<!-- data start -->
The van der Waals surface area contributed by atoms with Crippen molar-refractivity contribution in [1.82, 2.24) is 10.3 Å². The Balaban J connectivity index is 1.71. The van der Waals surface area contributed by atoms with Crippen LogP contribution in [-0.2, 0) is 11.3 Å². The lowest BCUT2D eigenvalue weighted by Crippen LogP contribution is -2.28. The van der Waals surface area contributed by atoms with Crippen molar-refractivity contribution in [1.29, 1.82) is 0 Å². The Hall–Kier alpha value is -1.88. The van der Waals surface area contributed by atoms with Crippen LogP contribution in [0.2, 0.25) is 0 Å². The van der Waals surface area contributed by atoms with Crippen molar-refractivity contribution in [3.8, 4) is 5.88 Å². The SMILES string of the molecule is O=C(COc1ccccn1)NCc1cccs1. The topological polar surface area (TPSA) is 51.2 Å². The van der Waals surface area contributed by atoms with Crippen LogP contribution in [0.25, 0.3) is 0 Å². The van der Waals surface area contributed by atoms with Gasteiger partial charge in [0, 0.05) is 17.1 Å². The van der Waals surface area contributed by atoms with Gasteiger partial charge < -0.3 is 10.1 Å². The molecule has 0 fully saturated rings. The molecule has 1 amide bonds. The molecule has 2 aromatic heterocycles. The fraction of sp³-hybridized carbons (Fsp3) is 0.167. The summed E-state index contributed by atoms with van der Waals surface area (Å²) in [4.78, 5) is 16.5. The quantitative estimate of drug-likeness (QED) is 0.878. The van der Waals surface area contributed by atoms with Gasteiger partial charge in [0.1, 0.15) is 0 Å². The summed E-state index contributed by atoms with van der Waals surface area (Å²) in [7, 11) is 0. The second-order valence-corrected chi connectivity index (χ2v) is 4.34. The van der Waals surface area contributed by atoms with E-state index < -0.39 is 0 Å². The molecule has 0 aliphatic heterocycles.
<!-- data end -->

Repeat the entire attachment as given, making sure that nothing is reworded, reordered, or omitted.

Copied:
The van der Waals surface area contributed by atoms with Crippen molar-refractivity contribution in [1.82, 2.24) is 10.3 Å². The Balaban J connectivity index is 1.71. The van der Waals surface area contributed by atoms with Crippen LogP contribution in [-0.2, 0) is 11.3 Å². The lowest BCUT2D eigenvalue weighted by Crippen LogP contribution is -2.28. The van der Waals surface area contributed by atoms with Crippen molar-refractivity contribution in [1.29, 1.82) is 0 Å². The Hall–Kier alpha value is -1.88. The van der Waals surface area contributed by atoms with Crippen LogP contribution in [0.2, 0.25) is 0 Å². The van der Waals surface area contributed by atoms with Crippen molar-refractivity contribution in [3.8, 4) is 5.88 Å². The SMILES string of the molecule is O=C(COc1ccccn1)NCc1cccs1. The topological polar surface area (TPSA) is 51.2 Å². The van der Waals surface area contributed by atoms with Crippen LogP contribution in [0.25, 0.3) is 0 Å². The van der Waals surface area contributed by atoms with Gasteiger partial charge in [0, 0.05) is 17.1 Å². The van der Waals surface area contributed by atoms with Gasteiger partial charge < -0.3 is 10.1 Å². The molecule has 0 fully saturated rings. The molecule has 1 amide bonds. The molecule has 2 aromatic heterocycles. The fraction of sp³-hybridized carbons (Fsp3) is 0.167. The summed E-state index contributed by atoms with van der Waals surface area (Å²) in [4.78, 5) is 16.5. The quantitative estimate of drug-likeness (QED) is 0.878. The van der Waals surface area contributed by atoms with Gasteiger partial charge in [0.1, 0.15) is 0 Å². The summed E-state index contributed by atoms with van der Waals surface area (Å²) in [7, 11) is 0. The second-order valence-corrected chi connectivity index (χ2v) is 4.34. The van der Waals surface area contributed by atoms with E-state index < -0.39 is 0 Å². The molecule has 0 aliphatic heterocycles.